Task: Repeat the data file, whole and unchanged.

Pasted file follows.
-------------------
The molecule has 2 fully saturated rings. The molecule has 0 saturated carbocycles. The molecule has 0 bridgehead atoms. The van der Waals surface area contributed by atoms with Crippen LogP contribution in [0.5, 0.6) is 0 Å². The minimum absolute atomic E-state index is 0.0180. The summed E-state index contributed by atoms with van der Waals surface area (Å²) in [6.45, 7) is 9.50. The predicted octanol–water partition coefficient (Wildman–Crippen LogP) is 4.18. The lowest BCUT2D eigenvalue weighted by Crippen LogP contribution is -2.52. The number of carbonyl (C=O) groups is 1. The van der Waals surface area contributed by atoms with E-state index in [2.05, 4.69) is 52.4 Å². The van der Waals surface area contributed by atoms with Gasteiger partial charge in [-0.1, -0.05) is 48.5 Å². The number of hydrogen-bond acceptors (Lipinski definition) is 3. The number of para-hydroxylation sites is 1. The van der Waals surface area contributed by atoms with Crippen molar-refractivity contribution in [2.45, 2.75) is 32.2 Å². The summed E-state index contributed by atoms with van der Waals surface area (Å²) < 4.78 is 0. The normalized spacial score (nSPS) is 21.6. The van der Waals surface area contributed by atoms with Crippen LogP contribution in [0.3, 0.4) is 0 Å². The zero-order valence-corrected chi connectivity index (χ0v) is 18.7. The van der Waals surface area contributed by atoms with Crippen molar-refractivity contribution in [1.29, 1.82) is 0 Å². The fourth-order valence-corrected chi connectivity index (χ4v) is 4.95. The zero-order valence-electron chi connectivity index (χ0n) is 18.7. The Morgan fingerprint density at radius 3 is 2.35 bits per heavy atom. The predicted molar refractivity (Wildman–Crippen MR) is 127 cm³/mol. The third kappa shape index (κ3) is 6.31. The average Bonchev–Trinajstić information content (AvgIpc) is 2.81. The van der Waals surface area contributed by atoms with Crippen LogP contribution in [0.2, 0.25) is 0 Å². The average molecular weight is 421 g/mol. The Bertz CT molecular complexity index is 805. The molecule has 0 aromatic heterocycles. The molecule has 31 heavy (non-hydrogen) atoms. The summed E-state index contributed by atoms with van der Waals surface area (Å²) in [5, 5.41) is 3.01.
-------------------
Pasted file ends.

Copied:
The molecule has 2 fully saturated rings. The molecule has 0 saturated carbocycles. The molecule has 0 bridgehead atoms. The van der Waals surface area contributed by atoms with Crippen LogP contribution in [0.5, 0.6) is 0 Å². The minimum absolute atomic E-state index is 0.0180. The summed E-state index contributed by atoms with van der Waals surface area (Å²) in [6.45, 7) is 9.50. The predicted octanol–water partition coefficient (Wildman–Crippen LogP) is 4.18. The lowest BCUT2D eigenvalue weighted by Crippen LogP contribution is -2.52. The number of carbonyl (C=O) groups is 1. The van der Waals surface area contributed by atoms with E-state index in [2.05, 4.69) is 52.4 Å². The van der Waals surface area contributed by atoms with Gasteiger partial charge in [-0.1, -0.05) is 48.5 Å². The number of hydrogen-bond acceptors (Lipinski definition) is 3. The number of para-hydroxylation sites is 1. The van der Waals surface area contributed by atoms with Crippen molar-refractivity contribution in [2.45, 2.75) is 32.2 Å². The summed E-state index contributed by atoms with van der Waals surface area (Å²) < 4.78 is 0. The normalized spacial score (nSPS) is 21.6. The van der Waals surface area contributed by atoms with Crippen LogP contribution in [0.3, 0.4) is 0 Å². The zero-order valence-corrected chi connectivity index (χ0v) is 18.7. The van der Waals surface area contributed by atoms with Crippen molar-refractivity contribution in [1.29, 1.82) is 0 Å². The fourth-order valence-corrected chi connectivity index (χ4v) is 4.95. The zero-order valence-electron chi connectivity index (χ0n) is 18.7. The Morgan fingerprint density at radius 3 is 2.35 bits per heavy atom. The predicted molar refractivity (Wildman–Crippen MR) is 127 cm³/mol. The third kappa shape index (κ3) is 6.31. The average Bonchev–Trinajstić information content (AvgIpc) is 2.81. The van der Waals surface area contributed by atoms with Crippen LogP contribution in [0.2, 0.25) is 0 Å². The average molecular weight is 421 g/mol. The Bertz CT molecular complexity index is 805. The molecule has 0 aromatic heterocycles. The molecule has 31 heavy (non-hydrogen) atoms. The summed E-state index contributed by atoms with van der Waals surface area (Å²) in [5, 5.41) is 3.01.